Elephants and Monkeys

North island Map from www.nzonline.org.nzHi all! Sorry for the long delay. For the past couple of months I’ve been wading through the good, the bad and the ugly. The good, Andrew and I spent 8 days in Mumbai. The bad, Andrew moved again, this time to Wellington for a short term contract. And the ugly, I had back surgery.
Back surgery woundI’ve been taking it easy on my own again for a bit, recovering from back surgery and I’m starting to feel like my old self again. I had one short visit to visit Andrew, right before my surgery, but I wasn’t feeling well so I didn’t get to do much exploring. I am really looking forward to heading down there a bunch of times over the next couple of months to see him and explore the Wellington area. A lot of exciting new places to visit soon!

India map from www.worldtravels.com

For now, let me tell you about some elephants and monkeys.

Gateway of IndiaAndrew and I had a free day in Mumbai, so we, along with a friend Rachael, headed to the Gateway of India. It’s a huge archway constructed for a visit by King George V and Queen Mary to Bombay when it was under British rule. In 1947, the last of the British troops ceremoniously left India via the gateway signaling the end of the British rule in India. (Now to clarify, Mumbai is the same city as Bombay. Mumbai is thought to be more similar to the historical Indian name, whereas Bombay was a Portuguese anglicized name of the city introduced when Portugual ruled the city briefly prior to the British rule.)

Ferry departing GatewaySo anyways, at this gateway, you can pay a couple dozen rupees for a ferry ticket to Elephanta Island. You do have to wade through heaps of people selling balloons and tea and photos and tours but there is a government run nook where you can purchase said tickets. Elephanta Island FerryOnce we got our tickets, we made our way to the water’s edge to try and find our ferry. There were no signs and we weren’t really sure where to go, but somehow, with the help of some helpful locals, we found a mob of people all clamoring to secure passage on one of these ferries. We quickly made our way onto a ferry, and were thrilled to see the ferry was not as packed as expected. Sadly, the early breeze on the boat faded after a bit, and it was quite a toasty, slow hour long amble to this island.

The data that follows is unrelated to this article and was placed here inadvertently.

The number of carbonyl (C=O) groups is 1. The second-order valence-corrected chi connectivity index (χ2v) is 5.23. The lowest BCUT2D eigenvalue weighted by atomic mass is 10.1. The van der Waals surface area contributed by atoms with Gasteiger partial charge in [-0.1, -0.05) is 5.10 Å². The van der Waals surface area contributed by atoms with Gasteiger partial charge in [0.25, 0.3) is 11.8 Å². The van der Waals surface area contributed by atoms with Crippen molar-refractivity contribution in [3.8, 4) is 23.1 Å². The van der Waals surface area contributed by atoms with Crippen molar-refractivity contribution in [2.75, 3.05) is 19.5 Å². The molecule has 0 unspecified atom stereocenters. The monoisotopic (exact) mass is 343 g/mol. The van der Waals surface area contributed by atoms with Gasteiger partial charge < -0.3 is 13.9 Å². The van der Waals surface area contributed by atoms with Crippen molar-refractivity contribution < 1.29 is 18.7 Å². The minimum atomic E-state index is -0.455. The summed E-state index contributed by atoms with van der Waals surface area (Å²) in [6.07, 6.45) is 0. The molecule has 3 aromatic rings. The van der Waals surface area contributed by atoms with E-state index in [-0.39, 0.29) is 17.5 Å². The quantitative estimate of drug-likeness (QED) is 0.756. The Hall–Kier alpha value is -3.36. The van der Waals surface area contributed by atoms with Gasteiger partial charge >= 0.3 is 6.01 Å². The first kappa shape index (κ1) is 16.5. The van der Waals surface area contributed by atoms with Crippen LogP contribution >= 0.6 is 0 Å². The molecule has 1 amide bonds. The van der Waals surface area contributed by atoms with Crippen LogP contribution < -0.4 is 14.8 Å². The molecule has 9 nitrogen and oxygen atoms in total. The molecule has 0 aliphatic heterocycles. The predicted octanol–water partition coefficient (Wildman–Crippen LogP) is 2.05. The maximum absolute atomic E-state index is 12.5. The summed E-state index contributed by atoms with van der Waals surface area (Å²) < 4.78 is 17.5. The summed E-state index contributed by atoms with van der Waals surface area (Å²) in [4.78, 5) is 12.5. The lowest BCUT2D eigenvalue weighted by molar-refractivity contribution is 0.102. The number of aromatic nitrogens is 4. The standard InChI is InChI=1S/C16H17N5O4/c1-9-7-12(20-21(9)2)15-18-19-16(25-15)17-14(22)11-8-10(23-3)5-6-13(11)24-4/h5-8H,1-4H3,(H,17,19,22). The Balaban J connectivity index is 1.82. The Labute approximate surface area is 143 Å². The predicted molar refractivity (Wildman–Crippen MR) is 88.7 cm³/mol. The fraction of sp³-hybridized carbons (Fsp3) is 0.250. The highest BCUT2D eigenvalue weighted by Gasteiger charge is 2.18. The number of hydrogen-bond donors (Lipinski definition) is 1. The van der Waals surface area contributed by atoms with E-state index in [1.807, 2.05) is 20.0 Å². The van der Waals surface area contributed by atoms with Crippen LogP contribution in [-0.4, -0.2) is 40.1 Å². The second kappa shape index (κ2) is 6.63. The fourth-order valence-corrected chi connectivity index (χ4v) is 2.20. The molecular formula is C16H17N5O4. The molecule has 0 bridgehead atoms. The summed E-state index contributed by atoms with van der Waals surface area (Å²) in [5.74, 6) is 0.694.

Exiting the ferryThe ferry tied up to another ferry, which was tied up to another ferry and we somehow made it onto the pier. From the pier, there was a train for 10 rupees (20 cents NZD or 15 cents USD) to the island. It was a 5 minute walk, but it was hot, and cheap. We walked, which was actually rather fortunate, because we ended up spotting these neat little mudskippers in the shore. These little fish use their fins to actually walk/skip across the mud and puddles left behind by the receding tide. They kind of look like salamanders when their out and still, but then they have this large gill they open and their fins rotate and they look pre-historic, like the tiktaalik.

Andrew looking at the mudskippers Hope that's not the ferry home Train along pier

After being entertained for a bit, we moved along the pier, to a tiny little town. The town basically consisted of souvenir shops and a cow. From here, there was a small fee, I think about 50 rupees to get “onto” the island. Hokay.

Welcome to Elephanta Island Town and a cow Little garden